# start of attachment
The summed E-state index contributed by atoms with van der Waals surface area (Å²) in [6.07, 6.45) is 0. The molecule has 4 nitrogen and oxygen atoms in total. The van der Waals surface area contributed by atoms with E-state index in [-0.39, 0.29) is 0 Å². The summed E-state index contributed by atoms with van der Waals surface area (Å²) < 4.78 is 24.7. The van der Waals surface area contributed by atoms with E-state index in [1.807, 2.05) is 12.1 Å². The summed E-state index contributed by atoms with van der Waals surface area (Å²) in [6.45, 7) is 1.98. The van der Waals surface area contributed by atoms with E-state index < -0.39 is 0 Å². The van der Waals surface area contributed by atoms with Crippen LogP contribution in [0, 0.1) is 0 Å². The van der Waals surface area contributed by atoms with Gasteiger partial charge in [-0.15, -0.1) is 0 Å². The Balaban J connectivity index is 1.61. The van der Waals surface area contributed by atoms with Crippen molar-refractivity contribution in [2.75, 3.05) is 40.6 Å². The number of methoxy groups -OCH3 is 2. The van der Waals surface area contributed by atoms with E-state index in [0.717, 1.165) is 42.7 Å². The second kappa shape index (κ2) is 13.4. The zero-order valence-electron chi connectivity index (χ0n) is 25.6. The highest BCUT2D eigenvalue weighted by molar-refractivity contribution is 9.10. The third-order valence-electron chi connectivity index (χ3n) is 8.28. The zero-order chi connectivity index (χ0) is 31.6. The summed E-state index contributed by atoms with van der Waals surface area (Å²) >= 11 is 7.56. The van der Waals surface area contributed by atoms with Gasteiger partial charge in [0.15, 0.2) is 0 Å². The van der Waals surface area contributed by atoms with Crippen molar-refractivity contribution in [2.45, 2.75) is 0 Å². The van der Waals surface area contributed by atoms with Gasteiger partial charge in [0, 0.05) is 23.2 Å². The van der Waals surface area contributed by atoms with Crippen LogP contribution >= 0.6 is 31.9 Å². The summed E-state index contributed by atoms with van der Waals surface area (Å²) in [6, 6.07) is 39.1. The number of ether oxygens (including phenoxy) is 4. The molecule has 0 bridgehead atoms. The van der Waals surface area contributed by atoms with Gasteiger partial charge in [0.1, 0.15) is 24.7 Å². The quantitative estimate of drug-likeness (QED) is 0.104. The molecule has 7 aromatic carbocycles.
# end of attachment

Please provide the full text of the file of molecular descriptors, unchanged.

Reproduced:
The summed E-state index contributed by atoms with van der Waals surface area (Å²) in [6.07, 6.45) is 0. The molecule has 4 nitrogen and oxygen atoms in total. The van der Waals surface area contributed by atoms with E-state index in [-0.39, 0.29) is 0 Å². The summed E-state index contributed by atoms with van der Waals surface area (Å²) < 4.78 is 24.7. The van der Waals surface area contributed by atoms with E-state index in [1.807, 2.05) is 12.1 Å². The summed E-state index contributed by atoms with van der Waals surface area (Å²) in [6.45, 7) is 1.98. The van der Waals surface area contributed by atoms with E-state index < -0.39 is 0 Å². The van der Waals surface area contributed by atoms with Crippen LogP contribution in [0, 0.1) is 0 Å². The van der Waals surface area contributed by atoms with Gasteiger partial charge in [-0.15, -0.1) is 0 Å². The Balaban J connectivity index is 1.61. The van der Waals surface area contributed by atoms with Crippen molar-refractivity contribution in [2.75, 3.05) is 40.6 Å². The number of methoxy groups -OCH3 is 2. The van der Waals surface area contributed by atoms with E-state index in [0.717, 1.165) is 42.7 Å². The second kappa shape index (κ2) is 13.4. The zero-order valence-electron chi connectivity index (χ0n) is 25.6. The highest BCUT2D eigenvalue weighted by molar-refractivity contribution is 9.10. The third-order valence-electron chi connectivity index (χ3n) is 8.28. The zero-order chi connectivity index (χ0) is 31.6. The summed E-state index contributed by atoms with van der Waals surface area (Å²) >= 11 is 7.56. The van der Waals surface area contributed by atoms with Gasteiger partial charge in [0.15, 0.2) is 0 Å². The van der Waals surface area contributed by atoms with Crippen molar-refractivity contribution in [2.45, 2.75) is 0 Å². The van der Waals surface area contributed by atoms with Gasteiger partial charge in [0, 0.05) is 23.2 Å². The van der Waals surface area contributed by atoms with Crippen LogP contribution >= 0.6 is 31.9 Å². The summed E-state index contributed by atoms with van der Waals surface area (Å²) in [6, 6.07) is 39.1. The number of ether oxygens (including phenoxy) is 4. The molecule has 0 bridgehead atoms. The van der Waals surface area contributed by atoms with Gasteiger partial charge in [0.1, 0.15) is 24.7 Å². The quantitative estimate of drug-likeness (QED) is 0.104. The molecule has 7 aromatic carbocycles.